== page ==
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Spontaneous pneumothorax in metastatic osteosarcoma: a case series



Malignancy-associated secondary spontaneous pneumothorax (MSSP) has an incidence of 1% with a risk for recurrence of 9.4% reported in association with sarcomas, histiocytoma, malignant thymoma, and cancers of the breast and thyroid.

Case presentation

We report a series of four patients who presented to us with MSSP associated with pulmonary metastasis of osteosarcoma, all four being young males with metastasis to the lungs. All four patients were non-smokers and had no family history of malignancy. Less than 2% of all spontaneous pneumothoraxes present with bilateral pneumothorax, and our series reports the same in three patients. The occurrence of pneumothorax in two of the patients was in the week following chemotherapy. As there was evidence of pulmonary metastasis in these patients along with the clinical presentation of pneumothorax following chemotherapy, tumor necrosis was considered the likely etiology of spontaneous pneumothorax in these patients. All four patients required intercostal chest drain insertion, and the ICD tubes had to be retained for a prolonged duration due to either persistent air leak or secondary infection. ICD tube insertion further compromised the poor mobility of patients with lower limb lesions due to increased pain and was detrimental to the emotional morale of the patient and caregivers. The 2-year survival in such patients with pneumothorax is less than 10%.


Our series highlights the need for respiratory evaluation and follow-up both clinically and radiologically in cases of osteosarcoma, especially in the immediate post-chemotherapy period.


Malignancy-associated secondary spontaneous pneumothorax (MSSP) is diagnosed when patients present with pneumothorax in the presence of underlying metastatic lung disease, and it is not causally related to trauma or invasive procedures. MSSP has been reported in association with sarcomas, histiocytoma, malignant thymoma, and cancers of the breast and thyroid. Spontaneous bilateral pneumothorax is a rare clinical entity with a prevalence of 1.3% of all spontaneous pneumothoraces [1]. We report a series of four patients who presented to us with MSSP associated with osteosarcoma including three patients with bilateral spontaneous pneumothorax.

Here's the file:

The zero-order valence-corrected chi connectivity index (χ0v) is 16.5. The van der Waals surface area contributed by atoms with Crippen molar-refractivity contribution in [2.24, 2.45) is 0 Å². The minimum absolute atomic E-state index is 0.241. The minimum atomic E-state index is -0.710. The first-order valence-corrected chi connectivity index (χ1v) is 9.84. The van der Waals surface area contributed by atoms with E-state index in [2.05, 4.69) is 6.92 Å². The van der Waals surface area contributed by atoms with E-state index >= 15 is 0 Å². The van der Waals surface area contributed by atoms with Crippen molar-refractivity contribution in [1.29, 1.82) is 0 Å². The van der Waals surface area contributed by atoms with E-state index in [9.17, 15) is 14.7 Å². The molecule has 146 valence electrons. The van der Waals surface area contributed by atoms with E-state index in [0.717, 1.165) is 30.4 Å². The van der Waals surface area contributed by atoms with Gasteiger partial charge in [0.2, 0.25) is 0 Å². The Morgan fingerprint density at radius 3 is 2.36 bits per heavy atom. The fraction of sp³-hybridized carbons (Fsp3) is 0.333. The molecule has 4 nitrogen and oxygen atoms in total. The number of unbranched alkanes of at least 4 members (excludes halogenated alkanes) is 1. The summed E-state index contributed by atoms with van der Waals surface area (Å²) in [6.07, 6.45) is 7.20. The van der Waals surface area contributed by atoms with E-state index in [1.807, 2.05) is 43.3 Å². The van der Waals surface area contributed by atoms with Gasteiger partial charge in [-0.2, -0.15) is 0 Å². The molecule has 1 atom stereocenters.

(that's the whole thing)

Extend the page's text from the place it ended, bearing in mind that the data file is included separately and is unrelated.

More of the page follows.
Case 1

A 20-year-old gentleman, diagnosed with osteosarcoma 18 months ago, with no distant metastasis at the time of diagnosis, received two cycleds of neoadjuvant chemotherapy with cisplatin and adriamycin and was lost to follow-up. A year later, he underwent excision of the tumor in the left distal femur. And 2 months later, CT (Fig. 1) showed multiple metastatic lung nodules and he was given palliative chemotherapy.

Fig. 1
figure 1

Bilateral metastatic pulmonary deposits

Eight days post-chemotherapy, he presented with right-sided chest pain, breathing difficulty of mMRC grade 4, and cough for 2 days. At presentation, he was tachycardic, hypotensive, and tachypnoeic with hyper-resonance on percussion over the right hemithorax and decreased air entry. Chest X-ray (Fig. 2) confirmed right-sided pneumothorax, and a 24-French ICD was inserted. Follow-up chest X-rays showed lung expansion and resolution of pneumothorax. Subsequently, Talc pleurodesis was done and ICD was removed after 48 h.

Fig. 2
figure 2

Right pneumothorax, bilateral metastatic pulmonary nodules